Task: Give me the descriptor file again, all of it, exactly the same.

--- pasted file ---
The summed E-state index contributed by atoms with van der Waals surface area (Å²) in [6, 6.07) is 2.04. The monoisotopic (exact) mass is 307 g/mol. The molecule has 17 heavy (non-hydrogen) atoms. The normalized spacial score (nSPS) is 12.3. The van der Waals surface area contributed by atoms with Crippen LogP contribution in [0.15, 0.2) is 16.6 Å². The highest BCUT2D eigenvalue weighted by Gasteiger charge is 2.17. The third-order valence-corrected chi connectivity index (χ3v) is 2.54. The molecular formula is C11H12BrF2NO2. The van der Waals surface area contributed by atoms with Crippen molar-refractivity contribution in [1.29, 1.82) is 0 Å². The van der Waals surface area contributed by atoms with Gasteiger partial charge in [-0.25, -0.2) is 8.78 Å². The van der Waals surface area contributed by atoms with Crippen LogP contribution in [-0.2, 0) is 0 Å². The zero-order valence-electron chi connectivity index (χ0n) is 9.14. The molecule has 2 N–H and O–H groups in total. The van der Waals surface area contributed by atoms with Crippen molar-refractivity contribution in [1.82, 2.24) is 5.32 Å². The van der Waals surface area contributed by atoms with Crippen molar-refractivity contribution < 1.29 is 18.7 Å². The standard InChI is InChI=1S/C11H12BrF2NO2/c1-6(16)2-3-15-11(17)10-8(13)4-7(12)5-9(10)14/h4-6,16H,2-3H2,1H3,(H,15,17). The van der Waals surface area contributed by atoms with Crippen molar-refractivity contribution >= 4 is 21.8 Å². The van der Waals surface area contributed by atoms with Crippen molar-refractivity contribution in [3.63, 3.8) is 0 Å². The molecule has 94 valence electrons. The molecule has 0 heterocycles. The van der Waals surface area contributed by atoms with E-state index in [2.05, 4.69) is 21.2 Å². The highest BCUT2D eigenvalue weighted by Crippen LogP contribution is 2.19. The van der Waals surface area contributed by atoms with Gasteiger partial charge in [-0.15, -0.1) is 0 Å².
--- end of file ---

The summed E-state index contributed by atoms with van der Waals surface area (Å²) in [6, 6.07) is 2.04. The monoisotopic (exact) mass is 307 g/mol. The molecule has 17 heavy (non-hydrogen) atoms. The normalized spacial score (nSPS) is 12.3. The van der Waals surface area contributed by atoms with Crippen LogP contribution in [0.15, 0.2) is 16.6 Å². The highest BCUT2D eigenvalue weighted by Gasteiger charge is 2.17. The third-order valence-corrected chi connectivity index (χ3v) is 2.54. The molecular formula is C11H12BrF2NO2. The van der Waals surface area contributed by atoms with Crippen molar-refractivity contribution in [1.29, 1.82) is 0 Å². The van der Waals surface area contributed by atoms with Gasteiger partial charge in [-0.25, -0.2) is 8.78 Å². The van der Waals surface area contributed by atoms with Crippen LogP contribution in [-0.2, 0) is 0 Å². The zero-order valence-electron chi connectivity index (χ0n) is 9.14. The molecule has 2 N–H and O–H groups in total. The van der Waals surface area contributed by atoms with Crippen molar-refractivity contribution in [1.82, 2.24) is 5.32 Å². The van der Waals surface area contributed by atoms with Crippen molar-refractivity contribution < 1.29 is 18.7 Å². The standard InChI is InChI=1S/C11H12BrF2NO2/c1-6(16)2-3-15-11(17)10-8(13)4-7(12)5-9(10)14/h4-6,16H,2-3H2,1H3,(H,15,17). The van der Waals surface area contributed by atoms with Crippen molar-refractivity contribution >= 4 is 21.8 Å². The van der Waals surface area contributed by atoms with Crippen molar-refractivity contribution in [3.63, 3.8) is 0 Å². The molecule has 94 valence electrons. The molecule has 0 heterocycles. The van der Waals surface area contributed by atoms with E-state index in [2.05, 4.69) is 21.2 Å². The highest BCUT2D eigenvalue weighted by Crippen LogP contribution is 2.19. The van der Waals surface area contributed by atoms with Gasteiger partial charge in [-0.15, -0.1) is 0 Å².